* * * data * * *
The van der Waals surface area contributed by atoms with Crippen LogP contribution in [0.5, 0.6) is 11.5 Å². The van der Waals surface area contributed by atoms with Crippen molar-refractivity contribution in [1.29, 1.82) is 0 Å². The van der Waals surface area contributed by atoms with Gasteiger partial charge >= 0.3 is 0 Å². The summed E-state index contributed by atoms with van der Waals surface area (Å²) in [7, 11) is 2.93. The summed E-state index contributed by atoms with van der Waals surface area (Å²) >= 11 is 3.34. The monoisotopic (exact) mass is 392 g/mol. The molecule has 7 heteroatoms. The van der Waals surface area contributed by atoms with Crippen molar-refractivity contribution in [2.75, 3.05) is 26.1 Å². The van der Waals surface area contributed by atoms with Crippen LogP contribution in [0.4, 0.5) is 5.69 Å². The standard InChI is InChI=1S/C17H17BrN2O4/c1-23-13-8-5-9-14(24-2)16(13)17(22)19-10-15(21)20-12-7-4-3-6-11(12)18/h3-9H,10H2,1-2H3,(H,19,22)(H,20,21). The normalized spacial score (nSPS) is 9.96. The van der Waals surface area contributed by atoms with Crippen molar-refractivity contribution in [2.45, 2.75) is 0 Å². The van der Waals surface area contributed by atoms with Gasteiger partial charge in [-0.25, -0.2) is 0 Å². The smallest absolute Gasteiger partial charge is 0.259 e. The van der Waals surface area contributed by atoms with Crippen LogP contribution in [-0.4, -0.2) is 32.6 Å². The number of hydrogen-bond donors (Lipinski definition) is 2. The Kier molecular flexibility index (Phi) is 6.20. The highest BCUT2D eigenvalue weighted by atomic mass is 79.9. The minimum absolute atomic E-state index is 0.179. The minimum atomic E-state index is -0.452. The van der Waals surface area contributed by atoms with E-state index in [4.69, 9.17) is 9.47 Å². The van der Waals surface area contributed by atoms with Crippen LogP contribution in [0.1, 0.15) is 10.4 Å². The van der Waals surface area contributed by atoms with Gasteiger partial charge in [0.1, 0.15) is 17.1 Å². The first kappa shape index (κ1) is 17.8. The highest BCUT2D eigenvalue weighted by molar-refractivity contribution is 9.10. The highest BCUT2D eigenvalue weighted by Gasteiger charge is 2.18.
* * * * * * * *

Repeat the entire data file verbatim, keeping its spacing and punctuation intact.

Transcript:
The van der Waals surface area contributed by atoms with Crippen LogP contribution in [0.5, 0.6) is 11.5 Å². The van der Waals surface area contributed by atoms with Crippen molar-refractivity contribution in [1.29, 1.82) is 0 Å². The van der Waals surface area contributed by atoms with Gasteiger partial charge >= 0.3 is 0 Å². The summed E-state index contributed by atoms with van der Waals surface area (Å²) in [7, 11) is 2.93. The summed E-state index contributed by atoms with van der Waals surface area (Å²) >= 11 is 3.34. The monoisotopic (exact) mass is 392 g/mol. The molecule has 7 heteroatoms. The van der Waals surface area contributed by atoms with Crippen molar-refractivity contribution in [2.75, 3.05) is 26.1 Å². The van der Waals surface area contributed by atoms with Crippen LogP contribution in [0.4, 0.5) is 5.69 Å². The standard InChI is InChI=1S/C17H17BrN2O4/c1-23-13-8-5-9-14(24-2)16(13)17(22)19-10-15(21)20-12-7-4-3-6-11(12)18/h3-9H,10H2,1-2H3,(H,19,22)(H,20,21). The normalized spacial score (nSPS) is 9.96. The van der Waals surface area contributed by atoms with Crippen molar-refractivity contribution in [2.45, 2.75) is 0 Å². The van der Waals surface area contributed by atoms with Gasteiger partial charge in [-0.25, -0.2) is 0 Å². The smallest absolute Gasteiger partial charge is 0.259 e. The van der Waals surface area contributed by atoms with Crippen LogP contribution in [-0.4, -0.2) is 32.6 Å². The number of hydrogen-bond donors (Lipinski definition) is 2. The Kier molecular flexibility index (Phi) is 6.20. The highest BCUT2D eigenvalue weighted by atomic mass is 79.9. The minimum absolute atomic E-state index is 0.179. The minimum atomic E-state index is -0.452. The van der Waals surface area contributed by atoms with E-state index in [4.69, 9.17) is 9.47 Å². The van der Waals surface area contributed by atoms with Crippen LogP contribution in [0.1, 0.15) is 10.4 Å². The van der Waals surface area contributed by atoms with Gasteiger partial charge in [0.1, 0.15) is 17.1 Å². The first kappa shape index (κ1) is 17.8. The highest BCUT2D eigenvalue weighted by molar-refractivity contribution is 9.10. The highest BCUT2D eigenvalue weighted by Gasteiger charge is 2.18.